FacebookTwitterWhatsAppEmailPrintMoreShare thisFacebookTwitterWhatsAppEmailPrintMoreShare this PhiladelphiaAround 50 demonstrators gathered outside the Federal Detention Center at Seventh and Arch streets on Nov. 28 to demand the release of those on the inside – where at least 200 new COVID-19 cases have been reported in less than a month. In the past week, the detention center has reported between 17 to 28 additional positive cases each day.Protesters gather outside Federal Detention Center Nov. 28 WW Photo: Joe PietteProtesters also called for the release of incarcerated workers in state and local jails across Pennsylvania, raising up the cases of political prisoners Russell Maroon Shoatz and Mumia Abu-Jamal in particular.Opening the rally, Ted Kelly with the Prisoners Solidarity Committee of Workers World Party stated that “The most dangerous place to be right now in the U.S. is prison. The pandemic is happening inside this building and unless we do something, people will die. We need to build a real abolitionist movement to do justice.”The vast majority of the 1,000 men and women incarcerated at the federal facility have not been convicted and are still pending trial. In April, the Public Interest Law Center filed a lawsuit seeking to cut down the jail population and allow those most at risk of COVID-19 complications to be released with remote monitoring. However, rather than being released, the prisoners were put under harsh restrictions: no visits, including from attorneys; limited communications; limited access to legal research; and being allowed out of their cells only three times a week for 30 minutes.Speakers denounced these draconian measures as cruel and unusual punishment that does nothing to stem the spread of COVID-19, since it is guards and other staff who bring the disease into the prisons. There is now a full-blown resurgence of COVID-19 in Pennsylvania prisons, with outbreaks in 21 of the 23 state facilities. With unlimited movement within the prisons, the guards become super spreaders.Fermin Morales speaking at rally Nov. 28. WW Photo: Joe PietteStatements from Russell Maroon Shoatz and his family were read by Megan Murray, also with Workers World. Shoatz, now 77 and incarcerated since 1972, has stage 4 colon cancer. On Nov. 11 he tested positive for COVID-19. Rather than give Shoatz compassionate release, prison officials held him for 10 days in a gymnasium with 30 other COVID-19-positive prisoners, who all share one toilet. He was eventually moved to the infirmary after advocacy from family and supporters.Mumia Abu-Jamal, like most prisoners in Pennsylvania, is kept in 23-hour lock-down in his cell, with one hour to shower or make phone calls. Abu-Jamal continues to experience health problems stemming from decades of untreated hepatitis C that have left him with sclerosis of the liver.Fermin Morales with the Philadelphia Boricua Committee stated: “Prisons are concentration camps for poor Black and Brown people.”Throughout the rally, prisoners inside the Detention Center could be heard banging on windows in response. Several drivers, passing by, also honked car horns in support.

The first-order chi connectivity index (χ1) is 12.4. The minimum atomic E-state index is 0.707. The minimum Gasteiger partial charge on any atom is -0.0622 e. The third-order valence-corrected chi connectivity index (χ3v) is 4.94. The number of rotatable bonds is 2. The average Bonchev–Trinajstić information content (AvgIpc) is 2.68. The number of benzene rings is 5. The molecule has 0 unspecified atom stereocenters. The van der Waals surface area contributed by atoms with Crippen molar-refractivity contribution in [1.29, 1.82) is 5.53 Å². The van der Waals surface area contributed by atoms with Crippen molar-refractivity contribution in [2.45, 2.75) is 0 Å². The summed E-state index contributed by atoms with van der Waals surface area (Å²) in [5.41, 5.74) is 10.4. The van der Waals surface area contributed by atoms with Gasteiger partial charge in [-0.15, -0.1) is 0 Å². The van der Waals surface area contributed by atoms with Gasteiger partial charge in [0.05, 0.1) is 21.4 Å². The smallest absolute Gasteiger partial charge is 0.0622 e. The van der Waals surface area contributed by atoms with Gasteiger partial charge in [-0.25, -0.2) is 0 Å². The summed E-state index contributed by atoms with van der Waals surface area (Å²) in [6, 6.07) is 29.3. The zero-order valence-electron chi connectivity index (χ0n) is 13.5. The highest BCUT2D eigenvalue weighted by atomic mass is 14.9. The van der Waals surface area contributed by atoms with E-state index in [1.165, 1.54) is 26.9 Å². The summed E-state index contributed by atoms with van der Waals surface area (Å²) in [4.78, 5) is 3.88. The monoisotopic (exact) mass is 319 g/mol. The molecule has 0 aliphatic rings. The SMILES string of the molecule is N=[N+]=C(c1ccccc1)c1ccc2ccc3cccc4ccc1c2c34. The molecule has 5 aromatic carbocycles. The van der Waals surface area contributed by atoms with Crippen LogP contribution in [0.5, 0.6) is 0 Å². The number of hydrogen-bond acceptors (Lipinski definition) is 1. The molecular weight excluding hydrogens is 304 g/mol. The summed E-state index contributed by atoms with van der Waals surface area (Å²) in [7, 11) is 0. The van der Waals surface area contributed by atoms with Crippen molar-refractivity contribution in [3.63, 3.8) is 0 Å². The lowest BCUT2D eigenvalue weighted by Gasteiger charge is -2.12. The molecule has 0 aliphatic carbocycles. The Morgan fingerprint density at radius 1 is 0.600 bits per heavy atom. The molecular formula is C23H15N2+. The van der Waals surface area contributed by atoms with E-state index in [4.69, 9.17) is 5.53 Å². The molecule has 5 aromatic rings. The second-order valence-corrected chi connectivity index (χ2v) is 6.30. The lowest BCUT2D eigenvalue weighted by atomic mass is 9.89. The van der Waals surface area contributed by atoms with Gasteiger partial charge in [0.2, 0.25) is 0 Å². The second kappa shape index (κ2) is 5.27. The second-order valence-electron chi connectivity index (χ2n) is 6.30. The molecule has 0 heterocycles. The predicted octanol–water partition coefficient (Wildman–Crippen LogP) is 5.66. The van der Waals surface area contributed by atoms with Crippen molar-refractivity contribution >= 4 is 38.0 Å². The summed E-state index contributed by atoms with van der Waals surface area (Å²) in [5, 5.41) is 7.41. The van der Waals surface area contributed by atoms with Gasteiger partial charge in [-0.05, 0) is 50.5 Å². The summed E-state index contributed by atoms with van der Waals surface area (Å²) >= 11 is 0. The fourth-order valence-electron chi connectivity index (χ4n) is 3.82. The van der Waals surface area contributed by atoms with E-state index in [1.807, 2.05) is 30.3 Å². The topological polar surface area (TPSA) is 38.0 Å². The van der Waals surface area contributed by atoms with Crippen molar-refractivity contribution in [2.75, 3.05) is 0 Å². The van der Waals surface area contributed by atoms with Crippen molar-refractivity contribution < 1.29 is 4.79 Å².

Read Full Story Women who always have irregular menstrual cycles or cycles lasting more than 40 days may have a greater risk of dying before age 70 compared to women with very regular cycles, according to a new study by researchers from Harvard T.H. Chan School of Public Health. They found that among women ages 29-46, those with long or irregular cycles were 39 percent more likely to die prematurely.The study was published Sept. 30 in BMJ. It drew from the health data of 79,505 healthy premenopausal women, collected as part of the long-running Nurses’ Health Study II.In a Sept. 30 article in the Guardian, the researchers stressed that irregular menstruation is a symptom, not a diagnosis. It may indicate polycystic ovary syndrome or another condition. Lead author Jorge Chavarro, associate professor of nutrition and epidemiology at Harvard Chan School, said that women should speak to their doctor if they have concerns about their menstrual cycles.